Resource

Making Sense of the Air Quality Index

Last updated: 9/22/2020

The fire season in the Western United States this year has been unlike any before. In the last few weeks, fires have burned millions of acres of land in California, Oregon, and Washington.[1] Tens of thousands of people have been forced to evacuate in the midst of a pandemic.[2] Smoke has covered the entire western half of the U.S., and some cities have the worst air quality of the major cities around the world.[3]

But, many people are asking: We’ve been hearing a lot about air quality and indexes and orange and purple and “350” and “107.” What is all this jargon? What does air quality really mean, for our daily lives and for our health? If I’m healthy, do I really need to be concerned about this? 

The answer is YES, regardless of health, we all need to be concerned about breathing smoke. To help you understand your area’s air quality and learn how to protect your family’s health, we’ve compiled some frequently asked questions and answers. 

Contents:
What is the Air Quality Index?
Who is most affected by poor air quality? 
Where do I find my local air quality? 
What should I do when I have poor air quality? 
Can I wear a mask to protect myself from the smoke?
How unhealthy is poor air quality, really?

For more detailed information, see the Environmental Protection Agency’s Guide to AQI and your Health.
For more detailed information for those with lung disease, heart conditions, or Diabetes, see the American Lung Association’s tips: Wildfires
For more detailed information about COVID-19 and wildfires, see the Centers for Disease Control and Prevention’s tips: Wildfire Smoke and COVID-19

What is the Air Quality Index? 

The Air Quality Index (AQI) is a measurement created by the EPA to tell us how healthy our air is to breathe.[4] It’s important for everyone to understand -- whether you have existing respiratory conditions or are perfectly healthy, and whether you live in the West or in the unaffected eastern states. The numbers you are hearing on the news are simply a calculation of how poor the air quality is based on the presence of 5 pollutants: ground level ozone, carbon monoxide, sulfur dioxide, nitrogen dioxide, and particle pollution.[5] Exposure to any of these pollutants can cause serious health effects for everyone. But with wildfire smoke, one of the most concerning types of pollutants is particle pollution, especially particles that are very small, referred to as PM 2.5.[6,7] This type of particle pollution can cause devastating health effects for the lungs and heart.[8]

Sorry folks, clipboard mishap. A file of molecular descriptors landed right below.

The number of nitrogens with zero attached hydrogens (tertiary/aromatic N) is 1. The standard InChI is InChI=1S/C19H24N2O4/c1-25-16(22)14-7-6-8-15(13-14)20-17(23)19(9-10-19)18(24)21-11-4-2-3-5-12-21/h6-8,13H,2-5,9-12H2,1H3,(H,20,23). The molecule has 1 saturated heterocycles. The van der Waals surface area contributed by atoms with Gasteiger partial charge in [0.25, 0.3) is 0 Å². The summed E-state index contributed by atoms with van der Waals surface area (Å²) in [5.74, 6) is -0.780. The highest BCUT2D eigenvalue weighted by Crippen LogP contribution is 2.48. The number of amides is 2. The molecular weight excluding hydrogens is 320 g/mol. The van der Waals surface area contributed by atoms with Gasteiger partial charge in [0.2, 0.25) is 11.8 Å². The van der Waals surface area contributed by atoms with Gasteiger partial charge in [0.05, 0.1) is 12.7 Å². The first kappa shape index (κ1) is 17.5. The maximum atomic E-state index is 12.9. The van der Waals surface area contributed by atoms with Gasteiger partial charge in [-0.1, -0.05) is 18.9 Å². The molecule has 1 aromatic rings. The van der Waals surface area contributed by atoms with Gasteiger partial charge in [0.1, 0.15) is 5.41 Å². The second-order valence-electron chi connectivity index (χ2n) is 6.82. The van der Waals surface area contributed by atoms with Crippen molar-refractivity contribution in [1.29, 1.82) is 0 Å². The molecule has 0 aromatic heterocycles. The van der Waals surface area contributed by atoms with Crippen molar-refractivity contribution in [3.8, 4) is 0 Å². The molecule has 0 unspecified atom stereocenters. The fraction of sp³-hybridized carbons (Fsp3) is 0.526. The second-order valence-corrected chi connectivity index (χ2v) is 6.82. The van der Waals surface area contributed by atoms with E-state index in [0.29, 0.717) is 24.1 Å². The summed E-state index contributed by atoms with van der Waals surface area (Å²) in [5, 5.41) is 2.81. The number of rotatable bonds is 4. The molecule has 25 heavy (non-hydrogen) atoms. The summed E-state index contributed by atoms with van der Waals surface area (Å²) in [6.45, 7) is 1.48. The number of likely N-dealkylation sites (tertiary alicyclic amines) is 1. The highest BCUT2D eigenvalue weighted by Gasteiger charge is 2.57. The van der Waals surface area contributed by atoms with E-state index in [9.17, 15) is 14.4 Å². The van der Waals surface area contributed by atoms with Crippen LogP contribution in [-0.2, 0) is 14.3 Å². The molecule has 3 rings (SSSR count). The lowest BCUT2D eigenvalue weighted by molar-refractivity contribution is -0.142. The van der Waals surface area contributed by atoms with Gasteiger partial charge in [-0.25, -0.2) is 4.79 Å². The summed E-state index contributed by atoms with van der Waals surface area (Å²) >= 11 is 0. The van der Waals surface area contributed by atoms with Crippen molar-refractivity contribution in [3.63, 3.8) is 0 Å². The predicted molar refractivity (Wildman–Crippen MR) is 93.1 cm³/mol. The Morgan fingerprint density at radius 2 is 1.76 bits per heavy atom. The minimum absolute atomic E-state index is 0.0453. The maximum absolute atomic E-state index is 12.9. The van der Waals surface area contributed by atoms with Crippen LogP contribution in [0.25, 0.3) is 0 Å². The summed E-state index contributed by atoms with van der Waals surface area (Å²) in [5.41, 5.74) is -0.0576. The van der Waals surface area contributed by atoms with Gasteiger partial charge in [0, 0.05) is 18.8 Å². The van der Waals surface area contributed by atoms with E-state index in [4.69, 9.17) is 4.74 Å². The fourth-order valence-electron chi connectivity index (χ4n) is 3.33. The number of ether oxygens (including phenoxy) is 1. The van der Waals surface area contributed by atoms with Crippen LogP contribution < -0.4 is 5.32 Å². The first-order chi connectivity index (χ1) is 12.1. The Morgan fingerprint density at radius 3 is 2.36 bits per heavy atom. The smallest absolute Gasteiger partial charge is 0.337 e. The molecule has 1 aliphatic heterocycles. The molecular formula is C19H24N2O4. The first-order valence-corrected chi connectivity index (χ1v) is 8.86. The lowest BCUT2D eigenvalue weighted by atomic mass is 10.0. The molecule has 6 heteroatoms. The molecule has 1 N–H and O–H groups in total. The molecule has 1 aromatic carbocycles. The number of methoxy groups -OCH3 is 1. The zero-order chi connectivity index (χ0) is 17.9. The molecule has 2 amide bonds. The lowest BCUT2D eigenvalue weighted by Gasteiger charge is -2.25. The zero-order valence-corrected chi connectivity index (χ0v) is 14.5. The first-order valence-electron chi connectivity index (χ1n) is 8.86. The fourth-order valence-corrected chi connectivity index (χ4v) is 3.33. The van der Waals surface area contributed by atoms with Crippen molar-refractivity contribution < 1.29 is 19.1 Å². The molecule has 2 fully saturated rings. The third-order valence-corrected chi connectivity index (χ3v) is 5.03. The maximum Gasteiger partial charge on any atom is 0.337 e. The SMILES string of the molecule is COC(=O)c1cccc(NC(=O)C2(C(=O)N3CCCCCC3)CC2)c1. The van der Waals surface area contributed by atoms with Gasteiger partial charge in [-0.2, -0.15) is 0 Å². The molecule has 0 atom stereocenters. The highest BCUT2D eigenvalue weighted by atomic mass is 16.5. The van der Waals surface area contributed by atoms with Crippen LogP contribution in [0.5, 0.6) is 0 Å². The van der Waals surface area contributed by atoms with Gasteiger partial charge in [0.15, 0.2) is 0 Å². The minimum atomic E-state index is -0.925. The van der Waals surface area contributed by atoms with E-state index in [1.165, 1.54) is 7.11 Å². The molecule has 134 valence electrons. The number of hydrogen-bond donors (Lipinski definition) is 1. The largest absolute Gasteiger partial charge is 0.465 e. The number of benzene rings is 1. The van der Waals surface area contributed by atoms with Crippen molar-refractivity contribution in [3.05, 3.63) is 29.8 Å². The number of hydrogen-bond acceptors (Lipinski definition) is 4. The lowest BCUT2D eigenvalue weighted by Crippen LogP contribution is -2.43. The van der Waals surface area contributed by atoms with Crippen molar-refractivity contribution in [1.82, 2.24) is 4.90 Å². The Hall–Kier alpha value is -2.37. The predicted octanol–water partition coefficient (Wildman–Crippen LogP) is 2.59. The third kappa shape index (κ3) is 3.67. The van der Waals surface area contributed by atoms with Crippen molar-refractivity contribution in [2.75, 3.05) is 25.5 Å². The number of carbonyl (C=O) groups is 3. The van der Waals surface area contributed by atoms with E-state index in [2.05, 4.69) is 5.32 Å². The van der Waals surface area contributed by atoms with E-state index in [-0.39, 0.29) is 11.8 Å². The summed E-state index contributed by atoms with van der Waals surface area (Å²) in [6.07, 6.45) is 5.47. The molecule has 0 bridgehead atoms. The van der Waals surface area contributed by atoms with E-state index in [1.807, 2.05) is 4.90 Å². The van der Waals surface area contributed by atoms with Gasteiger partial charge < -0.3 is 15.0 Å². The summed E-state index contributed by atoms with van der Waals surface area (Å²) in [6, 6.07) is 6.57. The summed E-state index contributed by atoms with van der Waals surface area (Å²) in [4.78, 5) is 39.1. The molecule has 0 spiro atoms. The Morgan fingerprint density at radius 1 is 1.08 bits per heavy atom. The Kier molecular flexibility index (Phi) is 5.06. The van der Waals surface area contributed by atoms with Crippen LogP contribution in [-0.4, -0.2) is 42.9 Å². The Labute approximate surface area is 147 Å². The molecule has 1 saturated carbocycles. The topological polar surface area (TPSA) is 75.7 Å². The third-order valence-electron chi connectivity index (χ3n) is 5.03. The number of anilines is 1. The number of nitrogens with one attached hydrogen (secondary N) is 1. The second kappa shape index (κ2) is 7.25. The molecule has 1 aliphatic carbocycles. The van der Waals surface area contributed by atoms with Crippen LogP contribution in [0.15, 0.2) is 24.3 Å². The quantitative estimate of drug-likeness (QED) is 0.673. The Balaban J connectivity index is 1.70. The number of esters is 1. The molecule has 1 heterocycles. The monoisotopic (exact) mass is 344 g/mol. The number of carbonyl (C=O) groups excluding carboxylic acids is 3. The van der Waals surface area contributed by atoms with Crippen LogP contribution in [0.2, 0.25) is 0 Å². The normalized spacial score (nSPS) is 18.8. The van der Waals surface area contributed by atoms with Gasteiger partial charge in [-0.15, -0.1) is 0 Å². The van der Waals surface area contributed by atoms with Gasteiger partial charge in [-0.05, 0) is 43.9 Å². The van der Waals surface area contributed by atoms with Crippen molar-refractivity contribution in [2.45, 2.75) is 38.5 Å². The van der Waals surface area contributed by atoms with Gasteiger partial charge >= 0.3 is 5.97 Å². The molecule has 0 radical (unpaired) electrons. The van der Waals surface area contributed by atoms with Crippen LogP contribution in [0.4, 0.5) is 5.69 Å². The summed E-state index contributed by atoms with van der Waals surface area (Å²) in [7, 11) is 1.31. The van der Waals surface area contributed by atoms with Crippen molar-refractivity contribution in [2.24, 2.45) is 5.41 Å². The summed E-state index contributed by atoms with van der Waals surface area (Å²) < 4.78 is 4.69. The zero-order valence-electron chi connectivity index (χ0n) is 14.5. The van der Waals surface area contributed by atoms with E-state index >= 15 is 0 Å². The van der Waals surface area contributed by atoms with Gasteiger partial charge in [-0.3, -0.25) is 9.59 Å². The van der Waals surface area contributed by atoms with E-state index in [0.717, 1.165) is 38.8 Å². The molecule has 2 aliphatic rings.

Depending on where you’re getting your air quality information, you may hear it described as either a number or a color. This chart shows you what those numbers and colors mean in relation to one another and to the level of health concern. Think of this chart like a stop light: if it’s green, you can go outside. If it’s yellow or orange, think twice (especially if you’re part of a “sensitive group” -- see below). If it’s red, stay inside. If it’s purple or maroon, take extra precautions to protect yourself. (More detailed info below on precautions to take under each level.)

EPA.gov

Who is most affected by poor air quality?

“Sensitive” groups include children, the elderly, and people with lung conditions, heart conditions, or diabetes (including asthma and viral infections).[9] It’s especially important to keep your kids inside when air quality is bad (even if they have been cooped up all day staring at a Zoom screen). Sensitive groups should try to remain inside with windows closed, especially in areas where the AQI is red, purple, or maroon. 

Where do I find my local air quality? 

You can find out your air quality from many different sources. Online sources include Iqair.com and Purpleair.com. You can also try googling “AQI, my city.”  Many weather apps for mobile devices list air quality. Many local news stations for TV and radio may provide updates. For many of us in the West, we can tell by looking out the window. If the haze from the smoke is easily visible, then it’s a good bet that it’s time to stay inside, even if you’re healthy.